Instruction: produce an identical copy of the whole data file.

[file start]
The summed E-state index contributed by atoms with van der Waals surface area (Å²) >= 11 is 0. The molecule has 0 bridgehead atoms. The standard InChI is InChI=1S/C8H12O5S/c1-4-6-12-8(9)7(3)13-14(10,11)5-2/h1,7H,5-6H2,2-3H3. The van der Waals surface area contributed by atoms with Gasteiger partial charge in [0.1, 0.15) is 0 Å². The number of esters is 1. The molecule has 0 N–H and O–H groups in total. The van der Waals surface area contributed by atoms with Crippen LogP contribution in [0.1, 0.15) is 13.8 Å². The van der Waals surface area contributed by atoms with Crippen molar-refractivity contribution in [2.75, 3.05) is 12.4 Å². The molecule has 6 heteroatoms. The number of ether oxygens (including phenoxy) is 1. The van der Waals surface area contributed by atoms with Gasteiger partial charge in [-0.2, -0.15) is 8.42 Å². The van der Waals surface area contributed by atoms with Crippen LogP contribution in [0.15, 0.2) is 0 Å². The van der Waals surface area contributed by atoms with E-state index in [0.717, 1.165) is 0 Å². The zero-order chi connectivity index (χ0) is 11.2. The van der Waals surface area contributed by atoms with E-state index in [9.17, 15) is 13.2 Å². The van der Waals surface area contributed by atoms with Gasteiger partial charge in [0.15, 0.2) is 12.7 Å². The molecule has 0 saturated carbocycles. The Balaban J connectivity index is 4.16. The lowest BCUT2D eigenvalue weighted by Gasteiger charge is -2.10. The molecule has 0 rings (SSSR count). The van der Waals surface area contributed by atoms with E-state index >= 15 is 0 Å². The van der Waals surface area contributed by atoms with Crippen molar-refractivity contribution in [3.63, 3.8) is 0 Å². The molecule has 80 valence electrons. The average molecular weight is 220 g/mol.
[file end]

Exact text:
The summed E-state index contributed by atoms with van der Waals surface area (Å²) >= 11 is 0. The molecule has 0 bridgehead atoms. The standard InChI is InChI=1S/C8H12O5S/c1-4-6-12-8(9)7(3)13-14(10,11)5-2/h1,7H,5-6H2,2-3H3. The van der Waals surface area contributed by atoms with Gasteiger partial charge in [0.1, 0.15) is 0 Å². The number of esters is 1. The molecule has 0 N–H and O–H groups in total. The van der Waals surface area contributed by atoms with Crippen LogP contribution in [0.1, 0.15) is 13.8 Å². The van der Waals surface area contributed by atoms with Crippen molar-refractivity contribution in [2.75, 3.05) is 12.4 Å². The molecule has 6 heteroatoms. The number of ether oxygens (including phenoxy) is 1. The van der Waals surface area contributed by atoms with Gasteiger partial charge in [-0.2, -0.15) is 8.42 Å². The van der Waals surface area contributed by atoms with Crippen LogP contribution in [0.15, 0.2) is 0 Å². The van der Waals surface area contributed by atoms with E-state index in [0.717, 1.165) is 0 Å². The zero-order chi connectivity index (χ0) is 11.2. The van der Waals surface area contributed by atoms with E-state index in [9.17, 15) is 13.2 Å². The van der Waals surface area contributed by atoms with Gasteiger partial charge in [0.15, 0.2) is 12.7 Å². The molecule has 0 saturated carbocycles. The Balaban J connectivity index is 4.16. The lowest BCUT2D eigenvalue weighted by Gasteiger charge is -2.10. The molecule has 0 rings (SSSR count). The van der Waals surface area contributed by atoms with E-state index >= 15 is 0 Å². The van der Waals surface area contributed by atoms with Crippen molar-refractivity contribution in [3.63, 3.8) is 0 Å². The molecule has 80 valence electrons. The average molecular weight is 220 g/mol.